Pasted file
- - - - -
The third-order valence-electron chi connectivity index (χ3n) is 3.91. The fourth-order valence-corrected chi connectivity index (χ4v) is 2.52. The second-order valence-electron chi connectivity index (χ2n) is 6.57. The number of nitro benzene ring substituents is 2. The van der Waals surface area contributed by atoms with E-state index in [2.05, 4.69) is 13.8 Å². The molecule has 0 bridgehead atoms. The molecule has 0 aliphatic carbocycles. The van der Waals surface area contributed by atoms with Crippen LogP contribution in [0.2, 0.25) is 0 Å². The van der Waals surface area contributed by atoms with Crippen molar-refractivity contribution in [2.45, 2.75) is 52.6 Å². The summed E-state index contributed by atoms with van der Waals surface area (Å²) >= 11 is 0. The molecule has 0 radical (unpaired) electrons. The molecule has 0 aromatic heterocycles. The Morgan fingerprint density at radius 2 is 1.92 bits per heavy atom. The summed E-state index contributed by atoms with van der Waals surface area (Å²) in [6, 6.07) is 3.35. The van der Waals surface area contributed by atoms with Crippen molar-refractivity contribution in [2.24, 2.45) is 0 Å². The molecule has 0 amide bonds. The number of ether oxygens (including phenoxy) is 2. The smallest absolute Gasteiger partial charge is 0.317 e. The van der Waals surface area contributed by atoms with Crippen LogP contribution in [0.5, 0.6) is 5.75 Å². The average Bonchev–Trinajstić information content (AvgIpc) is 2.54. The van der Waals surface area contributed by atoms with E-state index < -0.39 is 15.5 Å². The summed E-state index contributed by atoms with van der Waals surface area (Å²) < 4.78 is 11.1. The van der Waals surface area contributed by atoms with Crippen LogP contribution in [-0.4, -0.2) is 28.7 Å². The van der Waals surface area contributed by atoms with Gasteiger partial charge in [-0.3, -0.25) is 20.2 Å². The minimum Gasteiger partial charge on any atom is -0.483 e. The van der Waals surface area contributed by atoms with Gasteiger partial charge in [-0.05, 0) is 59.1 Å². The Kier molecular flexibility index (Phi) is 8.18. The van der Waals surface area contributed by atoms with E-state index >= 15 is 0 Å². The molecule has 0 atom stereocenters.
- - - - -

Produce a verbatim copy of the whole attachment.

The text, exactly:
The third-order valence-electron chi connectivity index (χ3n) is 3.91. The fourth-order valence-corrected chi connectivity index (χ4v) is 2.52. The second-order valence-electron chi connectivity index (χ2n) is 6.57. The number of nitro benzene ring substituents is 2. The van der Waals surface area contributed by atoms with E-state index in [2.05, 4.69) is 13.8 Å². The molecule has 0 bridgehead atoms. The molecule has 0 aliphatic carbocycles. The van der Waals surface area contributed by atoms with Crippen LogP contribution in [0.2, 0.25) is 0 Å². The van der Waals surface area contributed by atoms with Crippen molar-refractivity contribution in [2.45, 2.75) is 52.6 Å². The summed E-state index contributed by atoms with van der Waals surface area (Å²) >= 11 is 0. The molecule has 0 radical (unpaired) electrons. The molecule has 0 aromatic heterocycles. The Morgan fingerprint density at radius 2 is 1.92 bits per heavy atom. The summed E-state index contributed by atoms with van der Waals surface area (Å²) in [6, 6.07) is 3.35. The van der Waals surface area contributed by atoms with Crippen molar-refractivity contribution in [2.24, 2.45) is 0 Å². The molecule has 0 amide bonds. The number of ether oxygens (including phenoxy) is 2. The smallest absolute Gasteiger partial charge is 0.317 e. The van der Waals surface area contributed by atoms with Crippen LogP contribution in [0.5, 0.6) is 5.75 Å². The average Bonchev–Trinajstić information content (AvgIpc) is 2.54. The van der Waals surface area contributed by atoms with E-state index < -0.39 is 15.5 Å². The summed E-state index contributed by atoms with van der Waals surface area (Å²) < 4.78 is 11.1. The van der Waals surface area contributed by atoms with Crippen LogP contribution in [-0.4, -0.2) is 28.7 Å². The van der Waals surface area contributed by atoms with Gasteiger partial charge in [-0.3, -0.25) is 20.2 Å². The minimum Gasteiger partial charge on any atom is -0.483 e. The van der Waals surface area contributed by atoms with Gasteiger partial charge in [-0.05, 0) is 59.1 Å². The Kier molecular flexibility index (Phi) is 8.18. The van der Waals surface area contributed by atoms with E-state index >= 15 is 0 Å². The molecule has 0 atom stereocenters.